AmpliTube iRig iPhone interface adapter

IK Multimedia only launched it’s Amplitube iPhone app yesterday, but the download has already stormed into the iTunes top 10 for music-making apps………..

We know you’ve been waiting on pins and needles, and at long last, the gap between announcement and “now shipping” has been closed. IK Multimedia has just revealed that its AmpliTube iRig adapter is shipping, enabling iPod touch, iPad and iPhone users to jack their guitar or bass directly into their iDevice and access all sorts of effects.

Guitarists can purchase the new AmpliTube iRig system for the iPhone, iPod touch, and iPad. The system includes a hardware adapter that lets you plug your electric guitar into the headphone port along with a port on the iRig for headphones so you can listen in private.

AmpliTube iRig. Users can configure a mobile guitar amp with sound effects software hosted on an iPhone. The hardware is an interface adapter for connecting a 1/4-inch plug instrument with the iPhone’s audio port, and outputting to an 1/8-inch stereo feed. The adapter is said to be very rugged, fit for life in a guitar bag.

The iPhone app is described as producing good sound quality, and offering numerous tone design options. It includes 11 stompbox effects, 5 amp models, 5 cabinet models and 2 microphone simulations, all of which can be combined in different ways. It can also store up to 32 presets, though numeric naming may be confusing with large collections of presets. At the same time, a strength of the app is thought to be its clean settings.

IK Multimedia is pleased to announce that AmpliTube® for iPhone, the ultimate mobile guitar amp and effects system for iPhone/iPod Touch/iPad, is now available for download from the iTunes App Store. Together with the iRig interface adapter this represents the first complete solution for guitar and bass players to play, practice, and have fun anytime and everywhere rocking through their iPhone. The combination of AmpliTube mobile app and iRig accessory adapter is called AmpliTube® iRig™, the cutting edge system for the portable guitar and bass multi-effects of the future.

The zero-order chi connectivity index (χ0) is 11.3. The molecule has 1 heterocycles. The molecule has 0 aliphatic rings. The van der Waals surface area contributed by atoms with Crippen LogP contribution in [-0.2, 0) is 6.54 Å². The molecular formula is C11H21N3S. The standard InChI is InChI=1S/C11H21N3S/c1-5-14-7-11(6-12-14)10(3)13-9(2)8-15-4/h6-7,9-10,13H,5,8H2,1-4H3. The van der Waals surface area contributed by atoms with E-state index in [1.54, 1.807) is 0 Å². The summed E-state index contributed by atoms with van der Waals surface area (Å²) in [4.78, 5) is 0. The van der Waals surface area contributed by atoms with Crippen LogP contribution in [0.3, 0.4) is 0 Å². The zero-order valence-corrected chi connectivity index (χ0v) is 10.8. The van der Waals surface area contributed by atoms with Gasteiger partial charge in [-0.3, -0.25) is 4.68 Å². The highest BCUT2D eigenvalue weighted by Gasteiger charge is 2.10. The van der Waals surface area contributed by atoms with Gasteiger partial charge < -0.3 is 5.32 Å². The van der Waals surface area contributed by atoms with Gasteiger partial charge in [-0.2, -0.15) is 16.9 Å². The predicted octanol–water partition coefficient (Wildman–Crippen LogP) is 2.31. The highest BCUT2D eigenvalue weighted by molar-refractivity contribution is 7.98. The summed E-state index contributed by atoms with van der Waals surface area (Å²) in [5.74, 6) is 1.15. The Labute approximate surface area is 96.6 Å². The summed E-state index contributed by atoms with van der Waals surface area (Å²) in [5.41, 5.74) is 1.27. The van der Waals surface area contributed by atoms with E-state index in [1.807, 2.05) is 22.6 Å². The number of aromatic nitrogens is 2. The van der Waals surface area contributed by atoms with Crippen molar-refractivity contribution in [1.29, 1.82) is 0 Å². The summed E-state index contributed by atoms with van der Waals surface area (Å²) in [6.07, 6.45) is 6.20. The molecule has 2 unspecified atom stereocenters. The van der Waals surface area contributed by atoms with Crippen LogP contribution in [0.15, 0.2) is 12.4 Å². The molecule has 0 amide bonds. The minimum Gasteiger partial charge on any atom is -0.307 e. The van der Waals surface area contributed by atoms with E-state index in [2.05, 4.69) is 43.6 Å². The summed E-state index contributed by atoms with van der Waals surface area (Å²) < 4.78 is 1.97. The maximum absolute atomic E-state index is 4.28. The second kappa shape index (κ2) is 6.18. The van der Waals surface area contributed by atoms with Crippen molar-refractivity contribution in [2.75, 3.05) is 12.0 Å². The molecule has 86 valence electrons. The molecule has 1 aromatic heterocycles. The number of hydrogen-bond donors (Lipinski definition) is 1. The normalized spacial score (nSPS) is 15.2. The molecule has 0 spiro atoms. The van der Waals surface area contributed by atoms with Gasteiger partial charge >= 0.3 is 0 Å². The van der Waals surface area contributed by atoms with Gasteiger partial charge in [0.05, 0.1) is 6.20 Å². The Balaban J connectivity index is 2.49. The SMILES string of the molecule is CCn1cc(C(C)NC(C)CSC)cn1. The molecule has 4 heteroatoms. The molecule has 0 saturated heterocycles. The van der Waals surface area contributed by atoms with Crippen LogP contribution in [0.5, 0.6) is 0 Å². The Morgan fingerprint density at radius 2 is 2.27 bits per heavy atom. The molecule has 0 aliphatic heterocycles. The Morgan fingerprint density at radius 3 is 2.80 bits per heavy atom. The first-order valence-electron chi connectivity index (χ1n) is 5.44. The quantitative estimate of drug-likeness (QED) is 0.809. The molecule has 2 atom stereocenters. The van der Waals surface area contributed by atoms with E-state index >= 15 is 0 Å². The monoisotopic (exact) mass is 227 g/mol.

With AmpliTube for iPhone fully loaded, you will be able to choose between 5 amp models (clean, crunch, lead, metal, bass) with full tone and drive controls, 11 stompbox effects (delay, flanger, phaser, overdrive, distortion, filter, wah, fuzz, octaver, chorus, noise filter), 5 speaker cabinets (1×12”, 2×12”, 4×12” A & B”, 1×15) and 2 microphones (dynamic and condenser). Plus, AmpliTube for iPhone features a chromatic digital tuner and a metronome. You can also import and play along with songs or backing tracks, and create, save and recall up to 36 presets on the fly.

The iRig interface adapter is the easiest way to get your instrument’s signal into your mobile device with electrical impedance adapting – this is essential for achieving the best guitar tone. Simply plug iRig into your mobile device, plug your instrument into the iRig, plug headphones or an amplifier to the output and you are ready to rock with no further set-up needed. Plus, you can also use the iRig with line level signal sources such as synthesizers, keyboards or mixers. And not only does the iRig work perfectly with AmpliTube, but it is also the perfect companion to any other guitar or other instrument recording, processing or tuning app that uses an audio input.

As far as performance goes, Amplitube is a sure fire winner.  I didn’t notice any such latency and everything about the App responded in a moments notice.  There was some slow down here and there when loading stomp boxes and amps but it it wasn’t too bothersome all things considered.  One thing I did run into was that you need to extend the auto-shutdown time of your phone as I ran into some issues with Amplitube not knowing what was going on.  It does in fact work with the screen shut down (see pic below) but there were times when weird and pervasive digital noise invaded the headphones upon screen shut down.  It was very unsettling, so watch out.  Other than that, I was impressed with how Amplitube dealt with the live conversion from analog to digital and most guitar players will agree that they’d never imagined playing guitar so smoothly on their IPhones.

The biggest disappoint for me was the quality of the sound reproduction.  Way too digital.  For the sake of reference, I was using an ESP LTD Viper 400 with Active EMG 81 Pick-Ups.  A decently “hot” guitar, I was also using a pair of Sony MDR-7504 Headphones as monitors.  At no point was I blown away by the tones produced through Amplitube.  However, knowing what you’re doing will definitely help you get the most out of Amplitube and the iRig.  Trying to get a suitable clean tone while using the Metal Amp isn’t going to work and vice-versa.  You can chain three effects simultaneously in conjunction with an Amp set-up, your cabinet of choice, and either a dynamic or condenser microphone.  I liked the Clean and Metal Amp set-ups the best.  Crunch and Lead Amps were filed in the “whatever” category but it will largely depend on what type of guitarist your are.  I got some real heavy Stoner Metal style tones out of the Crunch Amp but it was rather muddy and useless for more precise and technical playing.  Most all clean tones sounded OK with occasional distortion appearing when the strings were hit harder.